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Leaside residents upset over growing number of big box stores in area

About 300 people squeezed into a Leaside community centre Monday evening to express their frustration over the number of big box stores in the area.

A proposal to build a new SmartCentre on Wicksteed Avenue near Laird Avenue has galvanized residents who worry the development will increase traffic in the area and damage local businesses. The plans are currently under review by city staff.

Residents took turns speaking at a microphone at the front of the room, encouraging each other to contribute time and money to fight the proposed development and vowing to take their concerns as far as the Ontario Municipal Board.

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"I've heard a lot of people in this community say, there's nothing more we can do about this," former city councillor Jane Pitfield told the audience.

Ms. Pitfield said that she's part of Leaside Unite, a group of local residents who are opposed to big box retail stores in the neighbourhood. "Leaside has had a long string of successes," she said, adding that over the past 10 to 12 years, "We've won everything we have opposed."

Many audience members said they're worried the largest retail space in the new SmartCentre development – called the "anchor" store – could become a Walmart.

And the traffic a Walmart or similar-sized retail outlet will draw from outside of the community could clog roads and increase the risk of accidents, they said.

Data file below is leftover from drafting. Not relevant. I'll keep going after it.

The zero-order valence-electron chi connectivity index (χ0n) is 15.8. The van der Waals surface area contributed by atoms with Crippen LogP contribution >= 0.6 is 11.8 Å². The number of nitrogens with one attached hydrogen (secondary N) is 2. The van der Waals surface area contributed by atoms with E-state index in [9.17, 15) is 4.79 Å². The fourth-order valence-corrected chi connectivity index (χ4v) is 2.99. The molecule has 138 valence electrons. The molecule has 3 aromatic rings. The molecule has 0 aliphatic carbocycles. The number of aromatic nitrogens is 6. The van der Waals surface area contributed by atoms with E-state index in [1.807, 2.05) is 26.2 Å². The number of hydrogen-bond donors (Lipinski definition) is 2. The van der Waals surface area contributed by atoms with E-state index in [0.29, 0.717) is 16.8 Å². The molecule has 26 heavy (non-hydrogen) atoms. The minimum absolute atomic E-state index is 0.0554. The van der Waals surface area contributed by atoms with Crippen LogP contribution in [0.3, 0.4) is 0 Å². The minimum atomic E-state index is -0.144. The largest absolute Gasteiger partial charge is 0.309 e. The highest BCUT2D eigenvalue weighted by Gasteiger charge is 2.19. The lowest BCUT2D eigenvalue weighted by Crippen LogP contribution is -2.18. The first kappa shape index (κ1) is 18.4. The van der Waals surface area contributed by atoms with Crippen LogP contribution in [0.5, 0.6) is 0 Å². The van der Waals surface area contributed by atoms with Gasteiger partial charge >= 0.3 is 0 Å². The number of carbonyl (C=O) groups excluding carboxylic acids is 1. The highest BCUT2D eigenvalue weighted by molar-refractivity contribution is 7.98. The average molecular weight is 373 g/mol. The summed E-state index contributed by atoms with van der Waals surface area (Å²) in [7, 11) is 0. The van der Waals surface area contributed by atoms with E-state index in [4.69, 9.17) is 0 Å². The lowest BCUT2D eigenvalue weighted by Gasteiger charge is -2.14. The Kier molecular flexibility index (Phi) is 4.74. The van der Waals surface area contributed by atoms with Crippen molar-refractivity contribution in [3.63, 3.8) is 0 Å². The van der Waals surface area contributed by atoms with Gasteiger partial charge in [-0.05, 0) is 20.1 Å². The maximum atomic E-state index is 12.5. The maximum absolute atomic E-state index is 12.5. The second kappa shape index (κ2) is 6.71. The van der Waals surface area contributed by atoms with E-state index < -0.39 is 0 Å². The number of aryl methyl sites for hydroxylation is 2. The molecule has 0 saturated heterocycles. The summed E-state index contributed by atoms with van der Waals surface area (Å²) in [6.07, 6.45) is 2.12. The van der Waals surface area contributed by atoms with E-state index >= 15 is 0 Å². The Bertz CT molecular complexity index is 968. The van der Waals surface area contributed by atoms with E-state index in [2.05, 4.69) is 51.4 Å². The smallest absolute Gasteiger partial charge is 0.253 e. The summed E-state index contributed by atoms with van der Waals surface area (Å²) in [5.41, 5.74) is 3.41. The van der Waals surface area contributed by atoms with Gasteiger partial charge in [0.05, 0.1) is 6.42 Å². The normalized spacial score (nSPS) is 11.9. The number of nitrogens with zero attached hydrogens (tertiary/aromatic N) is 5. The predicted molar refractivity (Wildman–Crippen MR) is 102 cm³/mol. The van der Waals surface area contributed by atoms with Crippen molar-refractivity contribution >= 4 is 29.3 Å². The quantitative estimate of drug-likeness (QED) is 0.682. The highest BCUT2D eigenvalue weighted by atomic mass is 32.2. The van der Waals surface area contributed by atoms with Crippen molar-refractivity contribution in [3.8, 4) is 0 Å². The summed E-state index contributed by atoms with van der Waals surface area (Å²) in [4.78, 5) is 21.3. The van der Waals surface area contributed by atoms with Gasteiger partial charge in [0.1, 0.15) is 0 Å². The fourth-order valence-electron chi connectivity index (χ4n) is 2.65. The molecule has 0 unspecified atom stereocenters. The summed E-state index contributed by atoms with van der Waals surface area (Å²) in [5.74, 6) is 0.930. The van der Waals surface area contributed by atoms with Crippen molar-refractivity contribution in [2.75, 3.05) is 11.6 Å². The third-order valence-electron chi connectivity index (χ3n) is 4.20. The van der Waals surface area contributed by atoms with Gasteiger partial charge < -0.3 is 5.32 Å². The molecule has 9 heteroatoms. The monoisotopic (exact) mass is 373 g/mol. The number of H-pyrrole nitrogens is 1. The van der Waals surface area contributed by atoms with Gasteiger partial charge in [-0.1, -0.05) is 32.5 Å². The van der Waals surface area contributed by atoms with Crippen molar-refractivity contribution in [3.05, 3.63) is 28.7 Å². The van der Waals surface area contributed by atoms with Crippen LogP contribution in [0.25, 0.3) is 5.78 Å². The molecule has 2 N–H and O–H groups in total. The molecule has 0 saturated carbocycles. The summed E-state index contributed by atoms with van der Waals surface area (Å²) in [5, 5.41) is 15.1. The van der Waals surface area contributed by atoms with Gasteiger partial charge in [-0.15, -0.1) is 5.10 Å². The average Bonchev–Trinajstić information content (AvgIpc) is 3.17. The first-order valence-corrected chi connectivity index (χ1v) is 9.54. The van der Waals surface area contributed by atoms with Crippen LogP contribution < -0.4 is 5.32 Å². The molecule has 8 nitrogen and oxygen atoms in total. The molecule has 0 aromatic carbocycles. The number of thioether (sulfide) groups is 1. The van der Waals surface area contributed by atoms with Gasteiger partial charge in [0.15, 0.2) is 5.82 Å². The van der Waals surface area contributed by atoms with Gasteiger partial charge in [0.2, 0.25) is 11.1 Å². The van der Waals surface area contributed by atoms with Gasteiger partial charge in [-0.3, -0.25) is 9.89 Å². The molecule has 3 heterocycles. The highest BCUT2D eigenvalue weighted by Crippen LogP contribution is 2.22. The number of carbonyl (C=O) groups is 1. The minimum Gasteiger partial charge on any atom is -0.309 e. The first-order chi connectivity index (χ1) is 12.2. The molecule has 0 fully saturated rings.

Pascoal D'Souza, from the City of Toronto's transportation services division, said the city is still analyzing how traffic would be affected by the proposed development.

Councillor John Parker, who attended the meeting, said he can't guarantee Walmart won't move into the new shopping centre. But he said the developer's proposal appears to meet the terms of the city's official plan.

Residents at the meeting heckled Councillor Parker and accused him of not supporting them vigorously enough in their fight against the proposed development.

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"The question before us isn't, does Leaside want more big box retail. The question is does this application pass the applicable tests under the official plan," he said before the meeting. "We are bound by the official plan."

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Parliamentary reporter

Kim Mackrael has been a reporter for The Globe and Mail since 2011. She joined the Ottawa bureau Sept. 2012. More

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